Jubilee Fellow – 2015
Emeritus Professor Ronald Gates AO
BCom (UTAS), MA (Oxford), Hon DEcon (UQ), Hon DLitt (UNE), Hon FRAPI, Hon FAIUS
I became a Fellow of the Academy in 1968, when I was 45 years old and was Head of the Department of Economics and Dean of the faculty in the University of Queensland. I was researching and writing in the fields of taxation, urban economics and local government, and was developing an interest in consumer affairs. I was also active as president of the Industrial Relations Society of Queensland and as a member of the founding council of the Australian Institute of Urban Studies. Ten years later, having led a series of AIUS task forces, I became chairman of the Institute and was made an officer in the Order of Australia. Now I am aged 92 and am given to reminiscence.
During my last nine years at Queensland I was twice elected as president of the Professorial Board. I also became involved willy-nilly in a growing range of state and national activities. Among other things, I served as an honorary adviser to the Queensland Government on various matters and was the inaugural chairman of its statutory Consumer Affairs Council; I became president of the Economic Society of Australia and New Zealand; I did research for the Committee for Economic Development of Australia; I served as a consultant in Papua New Guinea to the Committees of Inquiry on Taxation and on Local Government Finance; I was a commissioner of the federal government’s Commission of Inquiry into Poverty; and I gave evidence for small local governments before several official inquiries that threatened them with amalgamation. I also continued regularly broadcasting for ABC radio and television until, in 1972, the talks department vetoed a Notes on the News “think piece” that discussed the ABC”s responsibilities. It was the first time that I had been censored in sixteen years, and I rapidly drafted a substitute piece, and then quit.
I have no doubt that my election as a fellow of the Academy (under its then title of Social Science Research Council) gave a boost to my subsequent career; but at the time I welcomed the honour chiefly as an opportunity to meet with social scientists from around Australia and to learn more about their work. I still regard that as the primary individual benefit of membership, although in a broader context I would rank highly two other contributions of the Academy. One is the dissemination of the results of social science research and, to a degree, the sponsoring of such research. The other is the identification of promising younger social scientists and, through election to membership, the enhancing of their careers. I would add that I have also welcomed the rare occasion when fellows of the Academy have found sufficient consensus to be able to announce publicly their view on a matter of public policy.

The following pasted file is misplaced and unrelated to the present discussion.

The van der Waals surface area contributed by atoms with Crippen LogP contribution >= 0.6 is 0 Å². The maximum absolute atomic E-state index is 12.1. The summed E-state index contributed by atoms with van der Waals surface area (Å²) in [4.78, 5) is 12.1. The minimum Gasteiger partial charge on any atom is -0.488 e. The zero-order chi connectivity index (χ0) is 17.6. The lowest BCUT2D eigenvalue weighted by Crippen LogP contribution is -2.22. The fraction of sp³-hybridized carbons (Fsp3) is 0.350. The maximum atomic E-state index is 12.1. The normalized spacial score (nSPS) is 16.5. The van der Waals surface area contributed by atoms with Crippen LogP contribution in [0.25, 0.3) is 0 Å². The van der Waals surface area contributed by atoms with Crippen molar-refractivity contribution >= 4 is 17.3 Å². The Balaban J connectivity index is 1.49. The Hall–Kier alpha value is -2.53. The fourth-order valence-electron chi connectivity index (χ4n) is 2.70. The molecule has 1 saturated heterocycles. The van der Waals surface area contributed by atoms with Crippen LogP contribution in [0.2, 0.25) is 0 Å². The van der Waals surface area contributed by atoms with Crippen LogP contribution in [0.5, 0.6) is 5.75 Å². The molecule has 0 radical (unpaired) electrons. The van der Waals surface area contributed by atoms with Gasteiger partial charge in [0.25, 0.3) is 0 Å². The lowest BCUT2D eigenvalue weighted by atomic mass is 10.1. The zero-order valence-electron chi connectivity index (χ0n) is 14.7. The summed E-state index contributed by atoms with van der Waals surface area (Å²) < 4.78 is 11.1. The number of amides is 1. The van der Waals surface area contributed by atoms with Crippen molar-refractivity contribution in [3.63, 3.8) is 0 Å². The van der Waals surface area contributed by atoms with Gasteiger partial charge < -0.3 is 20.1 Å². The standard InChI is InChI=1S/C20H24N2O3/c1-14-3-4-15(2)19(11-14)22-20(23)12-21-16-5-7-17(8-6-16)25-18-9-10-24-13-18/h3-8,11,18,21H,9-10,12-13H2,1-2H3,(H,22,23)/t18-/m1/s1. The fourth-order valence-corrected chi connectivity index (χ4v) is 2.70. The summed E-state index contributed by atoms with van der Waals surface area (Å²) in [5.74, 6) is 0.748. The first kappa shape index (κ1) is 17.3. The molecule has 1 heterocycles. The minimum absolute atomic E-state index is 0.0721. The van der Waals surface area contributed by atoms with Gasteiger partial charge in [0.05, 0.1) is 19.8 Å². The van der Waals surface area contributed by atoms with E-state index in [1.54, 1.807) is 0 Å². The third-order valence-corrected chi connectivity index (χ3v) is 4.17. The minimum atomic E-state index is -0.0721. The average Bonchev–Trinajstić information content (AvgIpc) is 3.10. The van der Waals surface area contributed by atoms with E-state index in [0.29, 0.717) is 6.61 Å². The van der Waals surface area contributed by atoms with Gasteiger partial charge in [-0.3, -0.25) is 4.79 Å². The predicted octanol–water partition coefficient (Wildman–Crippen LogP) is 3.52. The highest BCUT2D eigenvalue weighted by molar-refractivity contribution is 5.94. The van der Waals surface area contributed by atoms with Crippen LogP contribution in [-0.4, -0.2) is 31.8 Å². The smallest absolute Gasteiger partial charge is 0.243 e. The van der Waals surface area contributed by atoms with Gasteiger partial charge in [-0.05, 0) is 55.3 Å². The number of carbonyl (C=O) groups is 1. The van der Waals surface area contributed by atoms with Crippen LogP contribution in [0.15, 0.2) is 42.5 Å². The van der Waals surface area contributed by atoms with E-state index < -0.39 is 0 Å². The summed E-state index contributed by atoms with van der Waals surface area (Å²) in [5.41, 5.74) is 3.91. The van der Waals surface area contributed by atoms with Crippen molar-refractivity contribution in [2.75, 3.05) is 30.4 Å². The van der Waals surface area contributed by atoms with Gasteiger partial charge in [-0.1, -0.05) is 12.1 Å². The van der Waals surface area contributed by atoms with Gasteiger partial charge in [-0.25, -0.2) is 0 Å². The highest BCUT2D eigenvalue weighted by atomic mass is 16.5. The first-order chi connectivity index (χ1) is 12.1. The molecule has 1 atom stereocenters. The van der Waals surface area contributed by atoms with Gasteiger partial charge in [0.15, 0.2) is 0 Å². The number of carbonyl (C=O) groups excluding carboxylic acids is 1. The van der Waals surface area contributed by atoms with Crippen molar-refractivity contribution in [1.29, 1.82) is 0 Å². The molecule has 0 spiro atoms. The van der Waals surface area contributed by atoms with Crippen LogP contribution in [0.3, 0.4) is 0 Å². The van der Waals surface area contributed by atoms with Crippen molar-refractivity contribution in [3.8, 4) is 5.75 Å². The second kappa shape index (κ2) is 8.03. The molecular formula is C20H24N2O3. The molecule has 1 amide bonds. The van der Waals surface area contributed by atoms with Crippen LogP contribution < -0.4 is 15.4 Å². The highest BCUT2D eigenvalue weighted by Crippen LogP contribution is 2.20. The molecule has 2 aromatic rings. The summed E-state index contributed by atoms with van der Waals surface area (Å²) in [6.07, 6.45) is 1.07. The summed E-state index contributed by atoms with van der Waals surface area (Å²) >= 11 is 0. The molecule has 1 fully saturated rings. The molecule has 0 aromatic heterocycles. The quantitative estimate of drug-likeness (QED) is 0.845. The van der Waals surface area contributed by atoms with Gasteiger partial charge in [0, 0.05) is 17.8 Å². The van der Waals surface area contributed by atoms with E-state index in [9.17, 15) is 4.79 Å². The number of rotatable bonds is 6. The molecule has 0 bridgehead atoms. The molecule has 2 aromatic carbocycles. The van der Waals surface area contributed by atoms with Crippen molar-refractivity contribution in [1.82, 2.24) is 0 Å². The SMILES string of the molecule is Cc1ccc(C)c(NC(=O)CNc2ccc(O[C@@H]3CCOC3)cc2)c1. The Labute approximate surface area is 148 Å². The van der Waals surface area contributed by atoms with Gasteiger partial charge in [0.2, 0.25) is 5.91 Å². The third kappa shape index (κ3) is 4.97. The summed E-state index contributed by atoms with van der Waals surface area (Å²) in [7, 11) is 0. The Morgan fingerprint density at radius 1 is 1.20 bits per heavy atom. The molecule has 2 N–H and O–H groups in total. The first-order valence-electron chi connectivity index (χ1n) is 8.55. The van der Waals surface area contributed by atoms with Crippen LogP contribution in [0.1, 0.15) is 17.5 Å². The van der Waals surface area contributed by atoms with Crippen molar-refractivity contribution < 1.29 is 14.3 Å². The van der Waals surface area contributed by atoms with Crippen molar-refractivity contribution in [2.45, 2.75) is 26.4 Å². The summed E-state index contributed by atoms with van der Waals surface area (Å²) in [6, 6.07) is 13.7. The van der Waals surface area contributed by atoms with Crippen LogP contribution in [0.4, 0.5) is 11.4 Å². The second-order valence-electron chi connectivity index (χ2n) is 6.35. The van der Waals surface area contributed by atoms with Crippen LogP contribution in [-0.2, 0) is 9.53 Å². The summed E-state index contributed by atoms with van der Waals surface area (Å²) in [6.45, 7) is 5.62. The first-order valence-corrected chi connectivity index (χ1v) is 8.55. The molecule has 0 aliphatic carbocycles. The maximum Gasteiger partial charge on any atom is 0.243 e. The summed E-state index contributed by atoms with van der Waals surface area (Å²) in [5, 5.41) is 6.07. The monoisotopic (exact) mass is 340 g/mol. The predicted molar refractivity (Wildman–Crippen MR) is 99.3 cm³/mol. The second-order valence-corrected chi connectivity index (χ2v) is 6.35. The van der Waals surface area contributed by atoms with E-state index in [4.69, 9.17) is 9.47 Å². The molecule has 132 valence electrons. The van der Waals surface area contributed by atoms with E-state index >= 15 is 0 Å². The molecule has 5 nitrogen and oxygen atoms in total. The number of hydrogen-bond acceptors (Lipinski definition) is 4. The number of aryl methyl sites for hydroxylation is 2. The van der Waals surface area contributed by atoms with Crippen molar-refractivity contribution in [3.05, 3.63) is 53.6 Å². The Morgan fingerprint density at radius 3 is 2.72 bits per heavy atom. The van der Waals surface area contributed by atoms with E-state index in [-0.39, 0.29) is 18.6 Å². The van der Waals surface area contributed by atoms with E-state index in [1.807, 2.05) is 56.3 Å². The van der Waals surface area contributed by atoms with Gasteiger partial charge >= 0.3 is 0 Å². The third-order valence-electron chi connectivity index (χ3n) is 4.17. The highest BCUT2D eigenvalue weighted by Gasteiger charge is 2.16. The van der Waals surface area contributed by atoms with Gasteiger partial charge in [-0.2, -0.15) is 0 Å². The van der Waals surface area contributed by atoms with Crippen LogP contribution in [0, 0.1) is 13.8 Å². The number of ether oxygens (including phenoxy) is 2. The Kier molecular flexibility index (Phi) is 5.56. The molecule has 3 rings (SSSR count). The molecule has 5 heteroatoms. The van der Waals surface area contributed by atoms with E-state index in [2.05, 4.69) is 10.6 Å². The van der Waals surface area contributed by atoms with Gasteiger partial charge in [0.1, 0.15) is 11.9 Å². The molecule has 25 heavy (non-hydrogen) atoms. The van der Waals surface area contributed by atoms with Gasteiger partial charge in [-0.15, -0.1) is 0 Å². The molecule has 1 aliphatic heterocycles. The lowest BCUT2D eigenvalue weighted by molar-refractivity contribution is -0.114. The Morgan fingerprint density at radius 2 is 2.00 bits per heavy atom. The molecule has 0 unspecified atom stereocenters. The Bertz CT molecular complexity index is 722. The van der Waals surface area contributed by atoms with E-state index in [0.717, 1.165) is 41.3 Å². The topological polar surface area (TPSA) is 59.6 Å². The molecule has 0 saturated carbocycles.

When I moved in 1977 to the University of New England, joining the then rather small band of vice-chancellors, I seemed unable to resist the continuing lure of outside commitments. I maintained my membership of the Advertising Standards Council and of the federal treasurer’s economic advisory panel, and my chairmanship of the Social Sciences Committee of the Australian National Commission for UNESCO. In 1979 I began two successive three-year terms as the inaugural chairman of the federal and state governments’ Advisory Council for Inter-government Relations, which role included overseeing a large programme of research and publication. The UNESCO involvement expanded, with my appointment as chairman of the National Commission and absences at numerous international conferences and working groups. For relaxation I composed forty-eight small piano pieces, going through all the major and minor key-signatures twice. Within the university someone coined the phrase “the visiting vice-chancellor”, and the Council invited that good friend of UNE, Sir John Crawford, to advise on roles and responsibilities.
On retirement in 1985, I continued only my chairmanship of the national Local Government Training Council. For several years I served as honorary adviser to the shire of Dumaresq. I had agreed to be a patron of the Australian celebration of the centenary of Esperanto, to be held in 1987 during a summer school at UNE, and in preparation I learnt the language. I later became president of the Australian Esperanto Association. I read detective stories in Esperanto, and decided to try my hand at writing in the language. So far I have had six small novels and three volumes of crime short stories published, variously in Vienna, Antwerp and Sydney, and I am continuing to write. That and duplicate bridge and music keep me busy.